What Chinese Medicine has to Teach us About Self-Care

I was recently interviewed as a guest on the Alive & Well podcast to shine light on the medical world’s best kept secret: Chinese medicine.

A few things we talked about:

  • The similarities and differences between Chinese and Western medicine
  • How Chinese medicine understands disease
  • Honoring your body through proper eating cycles

Below are some highlights of the conversation:

Chinese Medicine as Traditional and Holistic Medicine

“Chinese medicine has been around for much longer than Western medicine. Where Westen doctors are trained, for the most part, to analyze the body in separate parts, Chinese medicine highlights the body as one unit, made up of all those different parts.”

“Instead of looking at the body with interchangeable parts, we see it as an ecosystem where all parts are connected to one another. Chinese medicine is very holistic in this sense; it takes into account one’s mind, body, and spirit as a whole. It considers the body to be full of qi, or energy, instead of it simply being blood and guts.”

Understanding Disease Through the Lens of Chinese Medicine

“Health, itself, doesn’t have a definition other than simply the absence of disease or injury. Chinese medicine sees health as a balance of yin and yang energies within the body. In fact, each organ system has yin and yang within it. “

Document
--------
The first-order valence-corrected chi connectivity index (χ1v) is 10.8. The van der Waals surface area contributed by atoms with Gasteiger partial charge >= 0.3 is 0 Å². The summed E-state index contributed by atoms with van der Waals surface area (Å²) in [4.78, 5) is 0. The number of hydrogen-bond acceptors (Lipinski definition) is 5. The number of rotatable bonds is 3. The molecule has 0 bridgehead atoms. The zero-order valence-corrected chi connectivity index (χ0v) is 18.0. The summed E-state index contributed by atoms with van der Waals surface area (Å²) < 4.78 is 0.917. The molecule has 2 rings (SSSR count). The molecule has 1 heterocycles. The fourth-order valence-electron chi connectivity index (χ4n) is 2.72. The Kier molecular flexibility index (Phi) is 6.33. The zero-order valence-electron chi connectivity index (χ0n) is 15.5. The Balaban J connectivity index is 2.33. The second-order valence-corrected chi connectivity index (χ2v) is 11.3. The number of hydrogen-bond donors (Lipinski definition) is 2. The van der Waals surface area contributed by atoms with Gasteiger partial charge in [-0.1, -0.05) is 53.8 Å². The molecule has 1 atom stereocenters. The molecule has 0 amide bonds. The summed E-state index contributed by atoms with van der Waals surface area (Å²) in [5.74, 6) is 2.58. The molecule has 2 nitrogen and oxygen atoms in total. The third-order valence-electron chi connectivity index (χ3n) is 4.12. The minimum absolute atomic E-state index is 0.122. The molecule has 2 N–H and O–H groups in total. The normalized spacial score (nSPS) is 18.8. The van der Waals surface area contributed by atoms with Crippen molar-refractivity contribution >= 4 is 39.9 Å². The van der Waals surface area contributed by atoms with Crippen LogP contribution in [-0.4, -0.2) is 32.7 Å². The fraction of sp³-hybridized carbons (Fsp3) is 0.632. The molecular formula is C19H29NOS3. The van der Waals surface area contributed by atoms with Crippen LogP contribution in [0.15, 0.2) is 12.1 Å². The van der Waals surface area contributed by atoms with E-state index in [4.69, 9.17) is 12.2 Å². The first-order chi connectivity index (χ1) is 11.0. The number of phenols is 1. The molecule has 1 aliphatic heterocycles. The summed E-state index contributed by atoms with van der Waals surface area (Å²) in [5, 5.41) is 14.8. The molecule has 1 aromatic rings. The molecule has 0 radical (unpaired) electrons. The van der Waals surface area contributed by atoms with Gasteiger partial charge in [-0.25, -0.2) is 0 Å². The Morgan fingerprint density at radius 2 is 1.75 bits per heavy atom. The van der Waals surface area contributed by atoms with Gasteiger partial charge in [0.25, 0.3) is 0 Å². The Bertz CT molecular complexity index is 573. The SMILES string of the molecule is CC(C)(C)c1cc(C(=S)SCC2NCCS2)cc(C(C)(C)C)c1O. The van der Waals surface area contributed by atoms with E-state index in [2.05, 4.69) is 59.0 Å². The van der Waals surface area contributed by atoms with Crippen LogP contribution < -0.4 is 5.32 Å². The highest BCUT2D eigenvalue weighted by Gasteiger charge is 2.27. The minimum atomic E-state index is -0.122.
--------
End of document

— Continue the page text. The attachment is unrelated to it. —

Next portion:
“Disease can come from an external imbalance in the form of a virus, or it can be the result of an internal imbalance in one’s emotions, for example. Although emotions are typically fleeting, the mind can manipulate them to a point at which they manifest as a disease.”

“Disease can also come from what’s thought of as the miscellaneous. This can be anything from accidents, to lifestyle, and diet – the way we treat our body every day. Ultimately, we need to understand that life isn’t a static thing, it’s dynamic and we need to adapt our lifestyle to each particular moment.”

Chinese Medicine and Self-Care

“We need both yin and yang in our lives to be healthy. It’s much like day and night, we don’t have day after day after day without nights in between. In the same way we need both yin and yang to compliment one another.”

“Even our metabolism aligns itself with the rhythm of nature. Some foods when eaten earlier in the day can help you lose weight, and those same foods, if consumed too late in the day, can cause weight gain.”

“Chinese medicine prioritizes joy. We understand that many people eat their biggest meal of the day in the evening and then continue to snack until bed. This is often because they’re not giving themselves what they need either mentally, physically, or spiritually.”

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